That could just be some gratuitous gore, but in classic Platinum End fashion, the show has to take one last swing at its approximation of philosophical contemplation, and trips into a pile of its own viscera. On paper, I get what it's trying to say with Mirai's declaration that even this miserable asshole's death is still a loss of life, but it's hard to take that idea seriously when the show just treated us to a full minute of watching him get torn to shreds and every bit of dignity stripped from his dismembered carcass. It's another example of the disconnect between character and narrative that has defined this story, and it's made even funnier when Hajime's angel still won't take his soul to heaven because he's got yet another side trip to make. The cast can insist on their own empathy all they want, but the story clearly has none for anyone.
That makes its fumbling attempt at pathos with Mukaido's death fall flaccid too. The show thankfully doesn't try anything insulting, like having Mirai lament that Mukaido died a murderer or anything, but it spends several minutes trying to wring out emotion it just hasn't earned. I liked Mukaido as much as I can like anyone in this show, but he was never developed enough to mean anything to me, nor did he have a relationship with any of the survivors that could make me sympathize with their loss. This is clearly meant to be a tragic finale to the Metropoliman storyline, and in isolation it's perfectly fine, but it's undercut by everything that came before it.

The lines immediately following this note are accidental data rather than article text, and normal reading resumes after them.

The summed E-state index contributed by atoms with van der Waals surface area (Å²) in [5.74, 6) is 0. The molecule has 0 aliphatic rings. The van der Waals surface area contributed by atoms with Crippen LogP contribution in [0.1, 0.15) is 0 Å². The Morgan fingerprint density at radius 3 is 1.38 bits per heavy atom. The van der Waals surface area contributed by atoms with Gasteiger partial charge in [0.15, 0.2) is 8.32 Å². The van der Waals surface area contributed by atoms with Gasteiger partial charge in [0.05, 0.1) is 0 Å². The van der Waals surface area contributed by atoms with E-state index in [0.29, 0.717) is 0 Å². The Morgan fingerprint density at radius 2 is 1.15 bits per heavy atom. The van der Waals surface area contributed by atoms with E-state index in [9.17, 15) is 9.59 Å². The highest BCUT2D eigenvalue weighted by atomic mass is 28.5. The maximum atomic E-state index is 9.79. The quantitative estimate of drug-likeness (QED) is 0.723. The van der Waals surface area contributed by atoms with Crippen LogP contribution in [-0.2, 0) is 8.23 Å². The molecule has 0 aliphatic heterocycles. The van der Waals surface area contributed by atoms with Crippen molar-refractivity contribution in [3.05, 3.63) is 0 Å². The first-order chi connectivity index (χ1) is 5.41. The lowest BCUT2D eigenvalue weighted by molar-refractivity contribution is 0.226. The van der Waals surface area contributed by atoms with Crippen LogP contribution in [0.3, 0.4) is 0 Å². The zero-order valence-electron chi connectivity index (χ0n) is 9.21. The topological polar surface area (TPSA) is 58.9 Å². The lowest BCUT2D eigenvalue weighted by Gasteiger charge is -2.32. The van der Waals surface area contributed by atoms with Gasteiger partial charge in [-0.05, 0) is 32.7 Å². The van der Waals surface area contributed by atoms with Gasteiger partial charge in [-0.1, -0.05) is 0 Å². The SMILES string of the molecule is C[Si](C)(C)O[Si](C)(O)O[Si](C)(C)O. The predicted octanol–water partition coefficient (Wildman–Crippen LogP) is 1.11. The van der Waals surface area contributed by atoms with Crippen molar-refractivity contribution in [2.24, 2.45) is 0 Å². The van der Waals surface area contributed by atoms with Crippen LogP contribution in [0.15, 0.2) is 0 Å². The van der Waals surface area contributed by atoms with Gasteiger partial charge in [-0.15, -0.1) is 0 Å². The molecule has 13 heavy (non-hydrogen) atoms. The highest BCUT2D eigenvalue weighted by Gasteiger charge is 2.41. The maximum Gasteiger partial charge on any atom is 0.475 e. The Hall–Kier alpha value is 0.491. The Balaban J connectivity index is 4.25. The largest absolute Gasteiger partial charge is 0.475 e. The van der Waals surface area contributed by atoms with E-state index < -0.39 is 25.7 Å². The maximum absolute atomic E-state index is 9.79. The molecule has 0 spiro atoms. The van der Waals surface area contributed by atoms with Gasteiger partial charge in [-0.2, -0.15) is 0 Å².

So what, exactly, should we take away from this story as we move into the next arc? I'm genuinely asking that because I can't think of anything. A lot of people died, sure, but not much else has changed for Mirai and Saki from where they were before. They're basically together, so good for them, but Mirai's stunted pacifism is as under-considered as ever, and I don't know what lesson we should take from The Tragedy of Metropoliman besides “don't kill your sister” and “don't try to take over the world.” That's not really a moral worth 14 episodes of television to make.
At the start of this coverage, I made it my mission to figure out why exactly this never caught on like Death Note did, and I've found a lot of answers: It's boring, poorly structured, and not even negatively compelling. But more than anything, Platinum End is vacuous. It spends a lot of time saying nothing, and doesn't even try very hard to convince you otherwise. There's somehow still half a story after this, but with how this episode wraps up, I can't say I'm all that curious to see where it goes from here.
Platinum End is currently streaming on Crunchyroll and Funimation.